During wintertime the snowpack stability map is normally updated daily, provided that new snow profiles are available. It contains snow profiles, mostly produced on slopes, and the results of rutschblock tests. The information is obtained by SLF observers and employees. Each individual profile is assessed by an avalanche forecaster and assigned to a stability class (red=weak, orange=moderate, green=good) and a profile type (see below). Clicking on the symbols displays the individual snow profiles.
Snow profiles provide a snapshot of the snowpack at a specific time and place.
- A snow profile describes the snowpack at the profile site but, in view of the spatial variability of snowpack layering and, in particular, stability, gives only an approximate indication of conditions in its vicinity.
- Depending on the snowpack and weather pattern, the information can remain valid for a long time or, in case of fresh snow, wind or moistening, for example, it can quickly become unreliable. Irrespective of such changes, the profiles are usually shown in the map for a certain period, usually for the first 7 days after they are produced.
The rutschblock test remains the most reliable indicator of stability. For this reason the SLF observers usually perform the test at the slope profile sites; on rare occasions they conduct one or two extended column tests. Rutschblock testing furnishes information on how easily a fracture was produced (at the profile site) and how effectively the fracture propagated.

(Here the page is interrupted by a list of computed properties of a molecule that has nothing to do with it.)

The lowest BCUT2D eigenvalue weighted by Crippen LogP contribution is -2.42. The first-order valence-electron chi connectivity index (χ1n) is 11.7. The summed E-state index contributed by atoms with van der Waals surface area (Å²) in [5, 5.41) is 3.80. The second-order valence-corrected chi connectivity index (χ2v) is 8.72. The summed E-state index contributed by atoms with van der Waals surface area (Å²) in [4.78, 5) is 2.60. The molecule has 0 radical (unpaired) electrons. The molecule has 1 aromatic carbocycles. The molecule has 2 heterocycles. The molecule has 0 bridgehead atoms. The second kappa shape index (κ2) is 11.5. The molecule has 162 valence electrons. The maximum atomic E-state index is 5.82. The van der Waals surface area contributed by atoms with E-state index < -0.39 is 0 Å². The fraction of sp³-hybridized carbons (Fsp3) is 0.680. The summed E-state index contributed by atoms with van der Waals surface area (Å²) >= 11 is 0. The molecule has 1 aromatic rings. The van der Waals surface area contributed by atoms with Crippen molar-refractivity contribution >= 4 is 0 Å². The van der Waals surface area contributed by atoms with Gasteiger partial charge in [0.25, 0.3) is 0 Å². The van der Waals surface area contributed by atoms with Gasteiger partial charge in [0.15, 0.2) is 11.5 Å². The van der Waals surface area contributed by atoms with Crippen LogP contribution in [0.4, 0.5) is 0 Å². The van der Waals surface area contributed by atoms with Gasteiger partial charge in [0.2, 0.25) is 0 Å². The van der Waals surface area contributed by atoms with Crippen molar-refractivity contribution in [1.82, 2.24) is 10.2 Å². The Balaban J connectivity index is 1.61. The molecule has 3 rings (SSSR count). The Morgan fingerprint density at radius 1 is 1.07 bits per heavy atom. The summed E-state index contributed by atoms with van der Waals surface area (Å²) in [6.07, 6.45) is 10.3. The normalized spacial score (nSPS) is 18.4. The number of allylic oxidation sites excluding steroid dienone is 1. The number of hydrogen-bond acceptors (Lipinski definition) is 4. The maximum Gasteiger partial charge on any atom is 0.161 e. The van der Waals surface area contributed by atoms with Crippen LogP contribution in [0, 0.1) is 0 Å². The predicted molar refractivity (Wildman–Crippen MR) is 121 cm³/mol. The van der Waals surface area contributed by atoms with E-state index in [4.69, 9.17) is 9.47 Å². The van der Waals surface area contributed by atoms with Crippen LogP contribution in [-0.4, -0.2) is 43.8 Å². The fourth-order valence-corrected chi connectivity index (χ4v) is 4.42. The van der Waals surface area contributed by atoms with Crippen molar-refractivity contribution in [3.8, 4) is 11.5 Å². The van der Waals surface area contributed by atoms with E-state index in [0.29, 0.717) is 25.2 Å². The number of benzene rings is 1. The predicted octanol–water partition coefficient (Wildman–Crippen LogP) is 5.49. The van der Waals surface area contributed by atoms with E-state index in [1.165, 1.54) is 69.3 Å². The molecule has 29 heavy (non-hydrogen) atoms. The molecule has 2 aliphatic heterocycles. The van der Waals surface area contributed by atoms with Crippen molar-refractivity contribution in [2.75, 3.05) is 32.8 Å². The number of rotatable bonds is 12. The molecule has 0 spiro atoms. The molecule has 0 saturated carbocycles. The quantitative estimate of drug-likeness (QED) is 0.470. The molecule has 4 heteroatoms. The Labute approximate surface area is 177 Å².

- The rutschblock score describes how easily the fracture was initiated. Scores 1 to 3 indicate relatively unstable conditions, and scores 6 and 7 are symptoms of a comparatively stable snowpack. Rutschblock scores 4 and 5 lie in the intermediate range.
- The size of the released portion shows how easily the fracture propagated. If the entire block failed, the fracture propagated easily. If only a portion of the block failed (directly underneath the skis, or only one corner), a fracture was relatively difficult to propagate.
The snowpack is the principal determining factor in the formation of avalanches. To facilitate reliable forecasting of the avalanche danger, when snow is starting to fall or to melt for example, the avalanche warning service must possess prior knowledge of the bonding of the old snowpack.
In order to assess the avalanche danger, it is important to know whether weak layers exist in the snowpack and, if they do exist, how extensive they are. Weak layers often consist of large faceted grains whose properties usually change only slowly. Information on the layering of the snowpack therefore generally remains valid longer than the results of rutschblock tests.
Ram resistance profile (general hardness pattern)